OLD HOT WHEELS PRICES - KANSAS WHEELS FOR YOU - ASLEEP BEHIND THE WHEEL
Old Hot Wheels Prices
- Hot Wheels is a thirty minute Saturday morning animated television series broadcast on ABC from 1969 to 1971, under the primary sponsorship of Mattel Toys.
- Hot Wheels is a brand of die cast toy car, introduced by American toymaker Mattel in 1968. It was the primary competitor of Matchbox until 1996, when Mattel acquired rights to the Matchbox brand from Tyco.
- Hot Wheels is a Hardy Boys novel.
- (price) the amount of money needed to purchase something; "the price of gasoline"; "he got his new car on excellent terms"; "how much is the damage?"
- Decide the amount required as payment for (something offered for sale)
- (price) monetary value: the property of having material worth (often indicated by the amount of money something would bring if sold); "the fluctuating monetary value of gold and silver"; "he puts a high price on his services"; "he couldn't calculate the cost of the collection"
- determine the price of; "The grocer priced his wares high"
old hot wheels prices - Power Wheels
Power Wheels smart fortwo coupe
The Fisher-Price Power Wheels Smart Fortwo Coupe is a durable toy that's a blast to drive. This bright red battery-powered two-seater features Smart Car details, forward and reverse movement, two speeds, and power brakes. Kids aged 3 and up can cruise outdoors up to five miles per hour in this realistic toy Smart Car.
Smart Fortwo Coupe
Ages: 3 years and up
Requires: Phillips screwdriver
Max Weight: 130 lbs. (59 kg)
What We Think
Ease of assembly:
The Good: Two speeds and lock-out function ideal for beginners to advanced kid drivers
The Challenging: For outdoor use only
In a Nutshell: An easy to operate and sophisticated toy car with a realistic design
The Smart Fortwo Coupe puts kids in control of their very own automobile.
The car sports a vibrant red finish, grilles, and other realistic details. View larger.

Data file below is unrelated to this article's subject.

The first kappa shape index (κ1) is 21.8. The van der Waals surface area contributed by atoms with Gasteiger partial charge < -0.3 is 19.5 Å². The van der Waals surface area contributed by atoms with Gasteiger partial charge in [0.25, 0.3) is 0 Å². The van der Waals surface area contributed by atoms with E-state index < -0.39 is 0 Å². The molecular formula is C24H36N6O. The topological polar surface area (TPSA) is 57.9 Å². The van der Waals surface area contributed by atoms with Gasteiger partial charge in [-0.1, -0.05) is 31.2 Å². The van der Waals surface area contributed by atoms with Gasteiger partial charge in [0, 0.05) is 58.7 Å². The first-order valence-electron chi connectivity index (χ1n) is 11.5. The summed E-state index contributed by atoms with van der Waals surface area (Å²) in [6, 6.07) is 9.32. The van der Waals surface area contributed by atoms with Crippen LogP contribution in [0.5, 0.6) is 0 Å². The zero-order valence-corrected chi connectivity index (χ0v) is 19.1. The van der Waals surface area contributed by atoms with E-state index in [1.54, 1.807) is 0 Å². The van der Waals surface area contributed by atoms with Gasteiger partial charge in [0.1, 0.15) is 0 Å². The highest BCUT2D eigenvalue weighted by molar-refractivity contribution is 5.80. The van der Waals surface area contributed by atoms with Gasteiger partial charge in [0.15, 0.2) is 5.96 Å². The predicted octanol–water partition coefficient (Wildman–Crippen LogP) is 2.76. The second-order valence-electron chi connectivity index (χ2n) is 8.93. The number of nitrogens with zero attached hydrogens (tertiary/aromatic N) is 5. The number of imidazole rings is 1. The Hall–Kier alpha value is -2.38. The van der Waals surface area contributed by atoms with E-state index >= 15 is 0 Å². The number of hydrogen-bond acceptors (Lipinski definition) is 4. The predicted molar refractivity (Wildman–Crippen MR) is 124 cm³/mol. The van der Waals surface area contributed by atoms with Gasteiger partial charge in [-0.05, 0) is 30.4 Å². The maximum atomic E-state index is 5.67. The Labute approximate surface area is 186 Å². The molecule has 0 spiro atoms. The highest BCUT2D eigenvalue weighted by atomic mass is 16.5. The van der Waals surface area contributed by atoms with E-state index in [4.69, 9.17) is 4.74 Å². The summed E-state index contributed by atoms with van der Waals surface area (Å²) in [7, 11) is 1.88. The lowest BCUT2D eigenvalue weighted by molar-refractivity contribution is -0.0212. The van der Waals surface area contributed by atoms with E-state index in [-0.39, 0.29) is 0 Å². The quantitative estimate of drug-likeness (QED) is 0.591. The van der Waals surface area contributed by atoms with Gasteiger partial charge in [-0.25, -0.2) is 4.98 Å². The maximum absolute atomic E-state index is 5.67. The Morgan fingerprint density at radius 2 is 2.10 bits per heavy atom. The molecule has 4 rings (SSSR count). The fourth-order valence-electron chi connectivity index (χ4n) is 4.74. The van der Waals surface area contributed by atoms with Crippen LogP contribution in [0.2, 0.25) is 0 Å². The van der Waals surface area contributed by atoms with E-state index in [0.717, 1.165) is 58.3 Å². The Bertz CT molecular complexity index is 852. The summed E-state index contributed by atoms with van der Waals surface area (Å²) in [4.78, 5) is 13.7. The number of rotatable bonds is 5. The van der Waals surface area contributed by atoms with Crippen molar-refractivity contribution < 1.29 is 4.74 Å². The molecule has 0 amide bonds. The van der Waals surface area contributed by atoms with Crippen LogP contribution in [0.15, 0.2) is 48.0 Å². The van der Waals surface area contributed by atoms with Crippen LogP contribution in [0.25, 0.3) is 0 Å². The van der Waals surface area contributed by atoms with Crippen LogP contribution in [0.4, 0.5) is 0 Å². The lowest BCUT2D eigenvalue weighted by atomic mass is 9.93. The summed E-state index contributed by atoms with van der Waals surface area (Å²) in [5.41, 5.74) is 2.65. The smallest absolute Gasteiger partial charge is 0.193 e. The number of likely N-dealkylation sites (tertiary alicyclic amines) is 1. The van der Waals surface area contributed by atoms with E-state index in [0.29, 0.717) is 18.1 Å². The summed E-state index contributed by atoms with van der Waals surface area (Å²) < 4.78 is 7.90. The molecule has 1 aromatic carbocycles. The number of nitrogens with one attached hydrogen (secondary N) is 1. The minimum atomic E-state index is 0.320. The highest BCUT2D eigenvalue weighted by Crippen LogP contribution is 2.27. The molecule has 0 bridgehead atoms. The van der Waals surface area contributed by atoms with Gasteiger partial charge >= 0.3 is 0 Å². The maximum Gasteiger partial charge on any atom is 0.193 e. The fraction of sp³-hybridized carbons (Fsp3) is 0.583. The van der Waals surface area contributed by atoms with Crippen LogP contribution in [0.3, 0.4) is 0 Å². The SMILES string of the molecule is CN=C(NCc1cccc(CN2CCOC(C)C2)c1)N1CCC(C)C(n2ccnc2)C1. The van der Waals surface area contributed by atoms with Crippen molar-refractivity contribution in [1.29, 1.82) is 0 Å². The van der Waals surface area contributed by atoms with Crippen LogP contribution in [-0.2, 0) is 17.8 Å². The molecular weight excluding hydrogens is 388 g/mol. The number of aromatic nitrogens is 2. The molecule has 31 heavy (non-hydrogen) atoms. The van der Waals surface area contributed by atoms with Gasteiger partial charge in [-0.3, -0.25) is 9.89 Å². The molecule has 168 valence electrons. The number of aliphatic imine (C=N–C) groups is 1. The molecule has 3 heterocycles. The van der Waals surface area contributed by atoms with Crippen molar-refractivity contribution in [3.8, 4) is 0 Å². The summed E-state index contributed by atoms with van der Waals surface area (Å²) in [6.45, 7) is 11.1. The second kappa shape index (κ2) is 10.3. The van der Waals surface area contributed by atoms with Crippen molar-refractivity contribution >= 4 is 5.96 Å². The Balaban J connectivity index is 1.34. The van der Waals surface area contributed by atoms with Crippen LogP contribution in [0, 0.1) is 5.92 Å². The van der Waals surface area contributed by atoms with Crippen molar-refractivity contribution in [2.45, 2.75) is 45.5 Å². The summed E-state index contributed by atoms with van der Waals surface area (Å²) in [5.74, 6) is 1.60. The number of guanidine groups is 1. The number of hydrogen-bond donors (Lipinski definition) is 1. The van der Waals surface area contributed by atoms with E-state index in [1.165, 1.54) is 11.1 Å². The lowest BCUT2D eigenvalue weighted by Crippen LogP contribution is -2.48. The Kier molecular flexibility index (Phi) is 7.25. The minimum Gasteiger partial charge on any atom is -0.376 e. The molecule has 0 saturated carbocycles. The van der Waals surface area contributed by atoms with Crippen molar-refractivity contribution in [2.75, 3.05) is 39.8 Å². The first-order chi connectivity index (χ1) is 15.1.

A Kids' Smart Car with Realistic Detailing
This kid's Power Wheels Smart Car by Fisher-Price is designed with an eye toward realism. Constructed from sturdy plastic, the red car body, black dash, and gray seats will have kids feeling as if they're driving a grown-up's Smart Car.
This sophisticated toy comes with over two dozen decals that leave no detail unturned. Kids will love the head and taillights, sporty black stripes, grilles, Smart Car logo, and license plate.
This car has a generous turning range and can drive forward or in reverse. The two gears--low and high--have speeds of two and a half to five miles per hour. The shifter allows kids to adjust their speed. Beginners are recommended to use the low speed, while advanced drivers can graduate to high speed. A high-speed lock-out is available so beginners won't accidently slip into the higher gear.
Cruise in Safety and Comfort
During testing, we found the Power Wheels Smart Car to be easy to assemble. After the 12-volt battery charges for 18 hours, you'll be able to assemble the car with nothing more than the accompanying screws and a Phillips-head screwdriver.
The additional pieces, such as the seat, dash, and steering column, fit together well. Considering its sturdy plastic material, this toy should hold up to everyday wear and bumps in the road.